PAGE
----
Brisk German gas imports meet high demand in October
Quick imports from the Netherlands and Russia helped to meet strong German gas consumption in October, but Norwegian receipts were slower than a year earlier.
Domestic consumption rose to 292mn m³/d from 258mn m³/d in October 2015 and 218mn m³/d in September, German export control authority Bafa said.
Consumption was boosted by strong demand from the power sector. Gas-fired power generation was the highest for any October since 2011, as coal-fired power plants were pushed further out of the generation mix.
And heating demand was strong because of colder-than-average weather.
Brisk imports helped to meet higher consumption, while also allowing for net injections to continue in October. Gross imports rose to 348mn m³/d from 335mn m³/d a year earlier. And they were much higher than the 301.3mn m³/d in September.
Gross receipts from the Netherlands, excluding gas transiting Germany, such as Russian deliveries to Oude Statenzijl, climbed to 818 GWh/d from 712 GWh/d in October 2015 and 669 GWh/d a month earlier. And Dutch low-calorie deliveries of 522 GWh/d were the highest for the month since at least October 2010.
And Russian exports to Germany were also much quicker than a year earlier. Russian state-controlled Gazprom’s sales to Germany increased by 20.4pc compared with October 2015, although no exact figures are available. And some of the sales may have come from the company’s European storage facilities rather than being delivered physically from Russia.
Aggregate Norwegian deliveries to Emden and Dornum, on the Dutch-German border, climbed to 131mn m³/d from 82mn m³/d in September. Maintenance at the Sleipner riser had restricted Norwegian exports to the continent in early September, while the extended halt of the Karsto processing facility curbed production. And aggregate Norwegian pipeline exports had been slow because of Statoil turning down Troll output, as northwest European prompt prices opened a wide discount to forward contracts.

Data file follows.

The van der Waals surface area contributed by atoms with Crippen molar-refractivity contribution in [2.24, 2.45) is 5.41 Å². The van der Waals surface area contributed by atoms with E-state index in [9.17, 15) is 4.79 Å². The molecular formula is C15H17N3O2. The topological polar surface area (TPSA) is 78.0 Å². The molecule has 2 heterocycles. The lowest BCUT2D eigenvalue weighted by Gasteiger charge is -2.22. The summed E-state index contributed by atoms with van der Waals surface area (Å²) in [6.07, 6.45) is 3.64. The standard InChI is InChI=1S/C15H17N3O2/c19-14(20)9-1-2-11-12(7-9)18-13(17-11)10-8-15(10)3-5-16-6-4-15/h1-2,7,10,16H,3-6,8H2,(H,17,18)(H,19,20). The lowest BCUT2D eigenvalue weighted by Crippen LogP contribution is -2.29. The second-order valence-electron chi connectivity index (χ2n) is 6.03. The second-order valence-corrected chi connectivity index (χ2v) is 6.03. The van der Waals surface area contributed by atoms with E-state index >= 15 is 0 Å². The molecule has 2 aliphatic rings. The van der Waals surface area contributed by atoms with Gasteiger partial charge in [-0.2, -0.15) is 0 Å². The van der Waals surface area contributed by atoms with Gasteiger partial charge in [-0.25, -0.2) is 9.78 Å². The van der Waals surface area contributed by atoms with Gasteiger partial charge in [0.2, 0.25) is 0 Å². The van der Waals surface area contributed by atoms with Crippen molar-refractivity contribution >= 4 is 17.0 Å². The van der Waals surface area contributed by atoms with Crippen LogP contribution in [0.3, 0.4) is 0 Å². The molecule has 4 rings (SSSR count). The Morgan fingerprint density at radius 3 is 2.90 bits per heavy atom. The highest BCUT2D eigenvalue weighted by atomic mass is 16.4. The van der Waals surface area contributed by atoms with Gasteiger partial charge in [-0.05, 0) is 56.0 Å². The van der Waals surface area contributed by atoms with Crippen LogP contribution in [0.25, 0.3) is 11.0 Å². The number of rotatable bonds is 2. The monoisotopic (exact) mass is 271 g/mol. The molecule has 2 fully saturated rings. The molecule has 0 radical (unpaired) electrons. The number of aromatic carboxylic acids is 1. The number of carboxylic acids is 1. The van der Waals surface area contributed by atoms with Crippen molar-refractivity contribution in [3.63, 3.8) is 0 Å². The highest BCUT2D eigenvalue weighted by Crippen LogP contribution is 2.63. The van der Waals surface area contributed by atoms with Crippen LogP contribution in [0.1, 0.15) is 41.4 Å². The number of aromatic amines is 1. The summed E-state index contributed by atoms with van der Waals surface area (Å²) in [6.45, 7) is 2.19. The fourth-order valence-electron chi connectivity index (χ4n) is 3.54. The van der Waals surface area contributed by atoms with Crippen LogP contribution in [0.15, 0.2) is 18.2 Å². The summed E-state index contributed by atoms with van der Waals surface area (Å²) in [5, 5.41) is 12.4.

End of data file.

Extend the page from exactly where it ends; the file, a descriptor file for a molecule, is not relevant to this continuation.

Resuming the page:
But Statoil ramped up Troll production quickly in early October as prompt prices climbed, boosting aggregate Norwegian exports.
Norwegian deliveries in October remained slower than the 141mn m³/d a year earlier and more gas was delivered to the Netherlands, leaving less supply for Germany.
The NCG everyday market held an average premium of just €0.06/MWh to the TTF, much lower than in October 2015 and in September. This may have encouraged directing more gas to the Netherlands rather than Germany, especially as the differential was tighter than the NCG’s €0.15/MWh conversion neutrality charge.
German exports, including gas transiting the country, were the highest so far this year at 67mn m³/d. But they were still well below the 83mn m³/d exported a year earlier.
Exports this year have been consistently slower than in 2015, when Ukrainian demand from the EU was strong. And Italian demand for gas from northwest Europe has been lower this year because of an increase in Algerian receipts.
The German border price rose to €16.45/MWh, its highest since December 2015, from €14.30/MWh in September. The NCG everyday market climbed to an average of €15.79/MWh in October from just €12.30/MWh a month earlier, as firmer coal prices lifted northwest European hub prices.
But the October border price still remained below the €19.08/MWh a year earlier.
German border price and NCG everyday price €/MWh
Dutch low-calorie exports to Germany GWh/d